Put balance in investments

Andrew Leckey

August 28, 1991|By Andrew Leckey | Andrew Leckey,Tribune Media Services

It may be time to put a little balance in your investing.

Balanced funds, which combine stocks and bonds in one portfolio, have attracted $1 billion in investor dollars this year. They don't have the punch of either stock or bond funds at peak performance, but they're less volatile, smoothing out the bumps on the way to solid gains.

Over the past decade, balanced funds have averaged a surprisingly strong 14.67 percent annual gain, according to the Mutual Fund Values investment advisory. That compares to 13.32 percent for stock funds and 12.66 percent for bond funds.

"The strength of a balanced fund such as ours is that it has paid a dividend for years, is conservatively run and has low volatility," explained G. Kenneth Heebner, portfolio manager of CGM Mutual Fund, up 25.46 percent this year.

It is, however, somewhat tougher to figure out the philosophy behind these funds than it would be for an individual stock or bond fund. Not only do the stocks and bonds change, but so does overall investment mix.

"We're currently at our highest level of equities in years -- 69 percent of the portfolio -- because we believe interest rates are coming down and corporate earnings will be up," said Gordon Wilson, portfolio manager of Kemper Total Return Fund, up 23.14 percent.

You can, of course, simply buy individual stock and bond funds, shifting around to change the mix yourself. But that's not everyone's cup of tea.

For example, all of CGM Mutual Fund's bonds, comprising 38 percent of the overall portfolio, are currently long-term government securities. Its stock portfolio features large holdings in Phillip Morris Cos. due in part to the success of its Kraft acquisition; well-managed banks such as Bankers Trust, J.P. Morgan and Mellon Bank Corp. because their price is right; Syntex Corp. because it has two good drug products coming up; and K mart because it's turning its business around and closing the gap between it and Wal-Mart Stores.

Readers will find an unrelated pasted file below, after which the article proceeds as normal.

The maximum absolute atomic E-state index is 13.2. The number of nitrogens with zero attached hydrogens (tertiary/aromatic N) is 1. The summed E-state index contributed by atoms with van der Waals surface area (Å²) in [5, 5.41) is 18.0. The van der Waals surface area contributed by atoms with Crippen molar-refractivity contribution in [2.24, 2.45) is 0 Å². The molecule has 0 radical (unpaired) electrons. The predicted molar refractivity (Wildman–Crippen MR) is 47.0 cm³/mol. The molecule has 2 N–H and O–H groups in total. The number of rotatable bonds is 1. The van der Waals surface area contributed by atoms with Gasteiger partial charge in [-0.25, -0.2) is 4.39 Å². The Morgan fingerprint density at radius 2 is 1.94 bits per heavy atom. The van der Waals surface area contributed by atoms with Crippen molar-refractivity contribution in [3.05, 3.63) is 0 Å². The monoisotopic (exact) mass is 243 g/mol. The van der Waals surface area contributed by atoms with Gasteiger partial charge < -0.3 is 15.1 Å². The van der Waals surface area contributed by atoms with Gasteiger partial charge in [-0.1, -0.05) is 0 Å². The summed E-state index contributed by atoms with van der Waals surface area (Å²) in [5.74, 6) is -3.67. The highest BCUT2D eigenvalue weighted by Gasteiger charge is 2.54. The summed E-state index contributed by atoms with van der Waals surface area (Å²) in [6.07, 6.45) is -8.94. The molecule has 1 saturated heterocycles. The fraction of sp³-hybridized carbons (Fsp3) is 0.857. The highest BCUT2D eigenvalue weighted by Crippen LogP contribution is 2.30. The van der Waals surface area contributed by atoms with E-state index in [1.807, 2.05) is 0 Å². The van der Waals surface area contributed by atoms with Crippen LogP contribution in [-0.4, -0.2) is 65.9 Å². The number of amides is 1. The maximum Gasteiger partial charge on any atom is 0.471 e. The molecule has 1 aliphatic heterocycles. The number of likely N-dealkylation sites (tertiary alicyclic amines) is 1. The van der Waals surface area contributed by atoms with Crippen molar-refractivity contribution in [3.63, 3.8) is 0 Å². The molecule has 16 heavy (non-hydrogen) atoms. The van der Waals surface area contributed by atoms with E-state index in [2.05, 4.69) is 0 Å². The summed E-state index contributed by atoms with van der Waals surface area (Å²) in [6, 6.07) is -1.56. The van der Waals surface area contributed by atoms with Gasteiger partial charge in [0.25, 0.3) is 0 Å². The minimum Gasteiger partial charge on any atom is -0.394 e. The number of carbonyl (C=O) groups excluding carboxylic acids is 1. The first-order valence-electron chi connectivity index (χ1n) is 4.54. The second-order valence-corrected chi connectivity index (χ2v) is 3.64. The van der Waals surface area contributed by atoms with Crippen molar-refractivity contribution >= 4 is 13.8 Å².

Top balanced funds in 1991, according to Mutual Fund Values, are:

Merrill Lynch Phoenix B Fund, New York, $213 million in assets (currently 80 percent stocks, 15 percent bonds and 5 percent cash), initial sales charge of 4 percent declining a percentage point each year, $1,000 minimum initial investment, up 36.10 percent.

CGM Mutual Fund, Boston, $351 million assets (currently 62 percent stocks and 38 percent bonds), no load, $1,000 minimum, up 25.46 percent.

Kemper Total Return Fund, Chicago, $942 million assets (currently 69 percent stocks, 20 percent bonds and 11 percent cash), 5.75 percent load, $1,000 minimum, up 23.14 percent.

Kemper Investment Portfolios Total Return Fund, Chicago, $579 million assets (currently 70 percent stocks, 20 percent bonds and 10 percent cash), initial sales charge of 3 percent declining to 2 percent in the third and fourth years and 1 percent in the fifth and sixth years, $250 minimum, up 22.33 percent.

Twentieth Century Balanced Investors Fund, Kansas City, Mo., $170 million assets (a set amount prescribed as 60 percent stocks and 40 percent bonds), no load, no minimum initial investment, up 21.59 percent.

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